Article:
Tesla (NASDAQ:TSLA) has been one of the hottest stocks of this year, as it rose by more than 55% in January alone. With a strong finish to the year and a second consecutive quarter where it posted a profit, the share price of the automaker took off towards the end of January and, in early February, rose to nearly US$1,000 per share, more than double where the stock ended 2019.
The danger for investors is that the stock has become very volatile, and while it may continue to be at a high price today, it’s never too far from a correction, especially if posts a disappointing result in its next quarterly earnings. The company’s results have lacked consistency in the past, and it’s something that investors shouldn’t overlook, because one hiccup along the way could jeopardize their returns in the auto stock.
The stock trades at a forward price-to-earnings ratio of around 50 and more than 20 times its book value. Even its PEG ratio, which factors in long-term growth, is at 2.5, which is well above the multiple of one that investors typically aim for when looking at growth stocks. As high as Tesla’s stock is soaring today, it may be too much risk for investors to continue holding onto it. And that’s why rather than taking a chance that it has a big drop in value, you may want to buy shares of Great Canadian Gaming (TSX:GC) instead.
The gaming stock has been struggling of late and been oversold as well. While it’s by no means a risk-free investment, it’s arguably a safer investment than Tesla. For one, it has generated profits in each of the past four quarters, and being a service provider, Great Canadian doesn’t face the risk that low production levels will impact its sales. And with solid gross margins that are typically within a range of 65-70%, they are significantly better than the 19-20% that Tesla has topped out at over the past four quarters.
A high gross margin is key for a company to have enough of its sales trickle through and cover its overhead and other expenses. It also ensures that it won’t take a lot of sales growth to improve the company’s bottom line. That’s why being in the service business can be more profitable and safer than selling automobiles. And there’s also the added risk that once the hype dies down and if economic conditions worsen, the demand for high-priced Teslas could decline as well. While fewer people may also go to casinos, it can still be a relatively inexpensive recreational activity for people looking for some entertainment.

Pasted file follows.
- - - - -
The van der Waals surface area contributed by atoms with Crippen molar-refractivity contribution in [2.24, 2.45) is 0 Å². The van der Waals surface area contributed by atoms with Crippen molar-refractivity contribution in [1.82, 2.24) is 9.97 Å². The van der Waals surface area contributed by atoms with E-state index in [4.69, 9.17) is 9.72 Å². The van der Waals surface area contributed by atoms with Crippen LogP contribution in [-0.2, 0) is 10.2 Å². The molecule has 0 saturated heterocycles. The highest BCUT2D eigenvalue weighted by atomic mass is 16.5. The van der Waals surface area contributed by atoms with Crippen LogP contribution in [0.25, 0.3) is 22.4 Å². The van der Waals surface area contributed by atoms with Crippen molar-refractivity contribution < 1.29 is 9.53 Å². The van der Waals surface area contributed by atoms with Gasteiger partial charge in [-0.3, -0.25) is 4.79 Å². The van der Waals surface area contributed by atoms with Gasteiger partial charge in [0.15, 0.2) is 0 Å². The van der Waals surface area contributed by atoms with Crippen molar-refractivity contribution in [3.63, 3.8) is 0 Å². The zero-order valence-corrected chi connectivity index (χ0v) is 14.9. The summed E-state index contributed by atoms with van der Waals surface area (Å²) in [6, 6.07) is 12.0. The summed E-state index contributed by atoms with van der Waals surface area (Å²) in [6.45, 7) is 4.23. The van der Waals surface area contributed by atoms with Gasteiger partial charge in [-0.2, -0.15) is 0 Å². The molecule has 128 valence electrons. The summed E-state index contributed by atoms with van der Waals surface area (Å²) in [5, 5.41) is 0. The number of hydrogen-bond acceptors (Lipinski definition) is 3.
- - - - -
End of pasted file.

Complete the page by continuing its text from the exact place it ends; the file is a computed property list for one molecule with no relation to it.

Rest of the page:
Great Canadian trades at only 12 times its earnings over the trailing 12 months and only four times its book value. Its PEG of 1.5 is yet another multiple where the stock compares favourably against Tesla.
Shares of Tesla may continue to soar in 2020, but the danger with jumping on such a hot stock is that sooner or later, it will begin to slow down, and when that happens, there’s a risk that there could be a big correction that takes place. And so while Tesla may still be an exciting stock to buy today, it may not stay that way for long. That’s where investing in a growth stock like Great Canadian that’s also a good value buy may be the better option today.
This article represents the opinion of the writer, who may disagree with the “official” recommendation position of a Motley Fool premium service or advisor. We’re Motley! Questioning an investing thesis — even one of our own — helps us all think critically about investing and make decisions that help us become smarter, happier, and richer, so we sometimes publish articles that may not be in line with recommendations, rankings or other content.
Fool contributor David Jagielski has no position in any of the stocks mentioned. David Gardner owns shares of Tesla. Tom Gardner owns shares of Tesla. The Motley Fool owns shares of and recommends Tesla.